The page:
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Accuracy of fluorodeoxyglucose-positron emission tomography within the clinical practice of the American College of Surgeons Oncology Group Z4031 trial to diagnose clinical stage I non-small cell lung cancer.

Grogan EL, Deppen SA, Ballman KV, Andrade GM, Verdial FC, Aldrich MC, Chen CL, Decker PA, Harpole DH, Cerfolio RJ, Keenan RJ, Jones DR, D'Amico TA, Shrager JB, Meyers BF, Putnam JB. Accuracy of fluorodeoxyglucose-positron emission tomography within the clinical practice of the American College of Surgeons Oncology Group Z4031 trial to diagnose clinical stage I non-small cell lung cancer. The Annals of thoracic surgery. 2014 Apr 1; 97(4):1142-8.

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Abstract:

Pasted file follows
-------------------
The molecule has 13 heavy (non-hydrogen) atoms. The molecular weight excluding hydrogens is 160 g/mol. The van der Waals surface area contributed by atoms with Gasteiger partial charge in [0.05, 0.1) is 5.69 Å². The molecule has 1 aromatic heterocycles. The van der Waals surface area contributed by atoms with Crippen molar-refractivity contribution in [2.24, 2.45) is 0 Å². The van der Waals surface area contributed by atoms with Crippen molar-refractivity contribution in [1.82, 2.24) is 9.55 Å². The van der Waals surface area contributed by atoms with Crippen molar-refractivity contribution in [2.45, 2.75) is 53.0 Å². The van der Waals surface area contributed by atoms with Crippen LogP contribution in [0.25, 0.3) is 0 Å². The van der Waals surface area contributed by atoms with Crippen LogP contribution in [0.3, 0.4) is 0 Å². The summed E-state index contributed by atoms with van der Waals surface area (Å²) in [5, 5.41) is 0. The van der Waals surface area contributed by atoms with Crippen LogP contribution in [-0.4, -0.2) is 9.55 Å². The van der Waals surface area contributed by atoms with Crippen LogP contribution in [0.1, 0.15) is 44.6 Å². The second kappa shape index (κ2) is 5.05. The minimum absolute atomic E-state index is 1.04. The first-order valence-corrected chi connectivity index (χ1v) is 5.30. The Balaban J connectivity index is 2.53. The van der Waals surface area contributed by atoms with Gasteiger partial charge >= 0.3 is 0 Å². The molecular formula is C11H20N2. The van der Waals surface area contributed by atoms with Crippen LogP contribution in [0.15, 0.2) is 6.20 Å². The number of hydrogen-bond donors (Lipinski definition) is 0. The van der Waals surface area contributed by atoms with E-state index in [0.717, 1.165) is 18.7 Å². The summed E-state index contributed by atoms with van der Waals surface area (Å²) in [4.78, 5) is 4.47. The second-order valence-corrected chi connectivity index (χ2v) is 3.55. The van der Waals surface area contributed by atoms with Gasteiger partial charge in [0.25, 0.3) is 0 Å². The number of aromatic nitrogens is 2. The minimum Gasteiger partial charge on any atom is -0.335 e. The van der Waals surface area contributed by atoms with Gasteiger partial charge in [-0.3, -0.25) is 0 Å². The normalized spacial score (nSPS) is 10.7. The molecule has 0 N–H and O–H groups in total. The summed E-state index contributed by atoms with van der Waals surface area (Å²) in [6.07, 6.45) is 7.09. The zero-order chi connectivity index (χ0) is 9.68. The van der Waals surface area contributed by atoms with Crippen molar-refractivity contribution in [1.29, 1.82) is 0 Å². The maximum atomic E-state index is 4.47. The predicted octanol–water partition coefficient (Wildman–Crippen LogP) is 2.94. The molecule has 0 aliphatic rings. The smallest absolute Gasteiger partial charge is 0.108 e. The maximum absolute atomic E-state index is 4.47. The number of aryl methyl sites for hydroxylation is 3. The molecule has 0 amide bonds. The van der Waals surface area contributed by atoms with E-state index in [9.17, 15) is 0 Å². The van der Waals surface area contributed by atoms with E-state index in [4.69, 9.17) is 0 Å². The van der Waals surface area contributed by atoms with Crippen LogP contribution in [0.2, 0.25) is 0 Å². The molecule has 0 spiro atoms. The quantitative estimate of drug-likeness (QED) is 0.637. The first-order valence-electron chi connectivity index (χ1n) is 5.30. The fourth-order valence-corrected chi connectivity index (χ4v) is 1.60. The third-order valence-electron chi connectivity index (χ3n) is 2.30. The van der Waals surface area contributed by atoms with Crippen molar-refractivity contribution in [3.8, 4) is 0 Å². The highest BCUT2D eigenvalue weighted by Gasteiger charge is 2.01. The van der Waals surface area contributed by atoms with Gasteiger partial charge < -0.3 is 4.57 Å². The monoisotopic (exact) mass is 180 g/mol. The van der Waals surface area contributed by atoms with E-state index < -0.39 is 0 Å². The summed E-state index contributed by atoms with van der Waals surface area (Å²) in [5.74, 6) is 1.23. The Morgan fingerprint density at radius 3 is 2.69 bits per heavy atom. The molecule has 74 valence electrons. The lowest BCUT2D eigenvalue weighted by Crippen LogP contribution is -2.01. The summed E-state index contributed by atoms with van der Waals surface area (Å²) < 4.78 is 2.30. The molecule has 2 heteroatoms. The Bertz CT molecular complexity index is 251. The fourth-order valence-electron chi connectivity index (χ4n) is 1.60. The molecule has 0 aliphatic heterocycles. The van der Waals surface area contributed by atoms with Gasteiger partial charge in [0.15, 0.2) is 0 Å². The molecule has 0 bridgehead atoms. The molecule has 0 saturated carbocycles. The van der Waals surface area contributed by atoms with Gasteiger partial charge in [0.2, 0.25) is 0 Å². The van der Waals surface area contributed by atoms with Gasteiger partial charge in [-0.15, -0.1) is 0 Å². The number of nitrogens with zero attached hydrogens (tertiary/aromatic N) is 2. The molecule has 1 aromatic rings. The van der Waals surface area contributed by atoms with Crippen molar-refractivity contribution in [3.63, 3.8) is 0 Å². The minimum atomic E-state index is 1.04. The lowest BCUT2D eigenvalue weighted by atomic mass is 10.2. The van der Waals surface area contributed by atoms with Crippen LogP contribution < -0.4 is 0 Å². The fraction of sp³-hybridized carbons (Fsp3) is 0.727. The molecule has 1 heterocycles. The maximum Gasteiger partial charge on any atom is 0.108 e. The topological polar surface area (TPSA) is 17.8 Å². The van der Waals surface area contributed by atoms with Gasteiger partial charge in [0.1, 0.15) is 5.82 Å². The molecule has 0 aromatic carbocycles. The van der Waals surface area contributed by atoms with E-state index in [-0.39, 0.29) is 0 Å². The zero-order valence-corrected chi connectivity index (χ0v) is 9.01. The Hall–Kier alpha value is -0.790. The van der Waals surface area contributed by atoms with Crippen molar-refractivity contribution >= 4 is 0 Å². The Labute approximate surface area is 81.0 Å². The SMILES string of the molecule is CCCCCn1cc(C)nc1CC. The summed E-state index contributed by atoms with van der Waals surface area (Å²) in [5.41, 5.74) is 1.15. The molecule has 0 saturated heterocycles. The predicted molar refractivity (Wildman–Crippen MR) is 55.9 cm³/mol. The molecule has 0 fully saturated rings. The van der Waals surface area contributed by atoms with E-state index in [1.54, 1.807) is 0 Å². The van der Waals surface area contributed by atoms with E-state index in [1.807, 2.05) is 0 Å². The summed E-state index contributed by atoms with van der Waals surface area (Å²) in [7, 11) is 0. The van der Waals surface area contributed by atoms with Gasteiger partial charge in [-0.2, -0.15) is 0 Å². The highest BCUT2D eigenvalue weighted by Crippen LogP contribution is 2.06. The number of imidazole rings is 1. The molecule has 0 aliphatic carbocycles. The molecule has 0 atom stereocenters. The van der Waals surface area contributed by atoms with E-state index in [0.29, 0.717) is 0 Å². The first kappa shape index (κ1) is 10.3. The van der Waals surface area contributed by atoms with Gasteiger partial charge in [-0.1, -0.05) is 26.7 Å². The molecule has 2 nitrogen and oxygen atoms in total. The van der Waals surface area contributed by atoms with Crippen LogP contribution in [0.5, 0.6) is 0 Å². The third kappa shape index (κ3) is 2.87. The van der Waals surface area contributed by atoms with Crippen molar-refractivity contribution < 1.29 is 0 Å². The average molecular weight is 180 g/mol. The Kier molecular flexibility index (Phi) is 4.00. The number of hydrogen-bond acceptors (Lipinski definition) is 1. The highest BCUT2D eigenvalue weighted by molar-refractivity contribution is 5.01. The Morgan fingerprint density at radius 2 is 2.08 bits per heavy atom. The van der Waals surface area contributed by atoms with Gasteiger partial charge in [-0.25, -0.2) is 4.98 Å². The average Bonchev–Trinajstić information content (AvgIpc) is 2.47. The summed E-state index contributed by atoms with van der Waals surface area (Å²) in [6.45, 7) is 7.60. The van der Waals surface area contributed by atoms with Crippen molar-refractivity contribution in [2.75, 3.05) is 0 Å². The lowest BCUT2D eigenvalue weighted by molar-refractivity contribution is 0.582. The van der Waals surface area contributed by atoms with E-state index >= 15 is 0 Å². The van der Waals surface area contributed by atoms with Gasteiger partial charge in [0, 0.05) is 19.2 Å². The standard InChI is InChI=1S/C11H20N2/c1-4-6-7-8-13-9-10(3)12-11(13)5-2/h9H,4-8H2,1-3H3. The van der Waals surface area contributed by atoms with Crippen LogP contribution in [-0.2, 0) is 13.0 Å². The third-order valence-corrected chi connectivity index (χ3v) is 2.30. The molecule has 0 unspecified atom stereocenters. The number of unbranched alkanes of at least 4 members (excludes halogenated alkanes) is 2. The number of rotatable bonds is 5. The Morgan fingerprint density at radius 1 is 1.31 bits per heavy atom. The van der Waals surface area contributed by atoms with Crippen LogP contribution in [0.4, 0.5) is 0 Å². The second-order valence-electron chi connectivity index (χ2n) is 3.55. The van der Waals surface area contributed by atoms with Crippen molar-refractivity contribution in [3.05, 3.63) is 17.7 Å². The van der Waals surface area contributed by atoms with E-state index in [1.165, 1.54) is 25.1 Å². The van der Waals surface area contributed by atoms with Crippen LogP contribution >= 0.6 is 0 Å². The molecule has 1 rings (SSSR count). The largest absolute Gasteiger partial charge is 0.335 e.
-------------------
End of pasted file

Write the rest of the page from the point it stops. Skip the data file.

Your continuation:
BACKGROUND: Fluorodeoxyglucose-positron emission tomography (FDG-PET) is recommended for diagnosis and staging of non-small cell lung cancer (NSCLC). Meta-analyses of FDG-PET diagnostic accuracy demonstrated sensitivity of 96% and specificity of 78% but were performed in select centers, introducing potential bias. This study evaluates the accuracy of FDG-PET to diagnose NSCLC and examines differences across enrolling sites in the national American College of Surgeons Oncology Group (ACOSOG) Z4031 trial. METHODS: Between 2004 and 2006, 959 eligible patients with clinical stage I (cT1-2 N0 M0) known or suspected NSCLC were enrolled in the Z4031 trial, and with a baseline FDG-PET available for 682. Final diagnosis was determined by pathologic examination. FDG-PET avidity was categorized into avid or not avid by radiologist description or reported maximum standard uptake value. FDG-PET diagnostic accuracy was calculated for the entire cohort. Accuracy differences based on preoperative size and by enrolling site were examined. RESULTS: Preoperative FDG-PET results were available for 682 participants enrolled at 51 sites in 39 cities. Lung cancer prevalence was 83%. FDG-PET sensitivity was 82% (95% confidence interval, 79 to 85) and specificity was 31% (95% confidence interval, 23% to 40%). Positive and negative predictive values were 85% and 26%, respectively. Accuracy improved with lesion size. Of 80 false-positive scans, 69% were granulomas. False-negative scans occurred in 101 patients, with adenocarcinoma being the most frequent (64%), and 11 were 10 mm or less. The sensitivity varied from 68% to 91% (p = 0.03), and the specificity ranged from 15% to 44% (p = 0.72) across cities with more than 25 participants. CONCLUSIONS: In a national surgical population with clinical stage I NSCLC, FDG-PET to diagnose lung cancer performed poorly compared with published studies.





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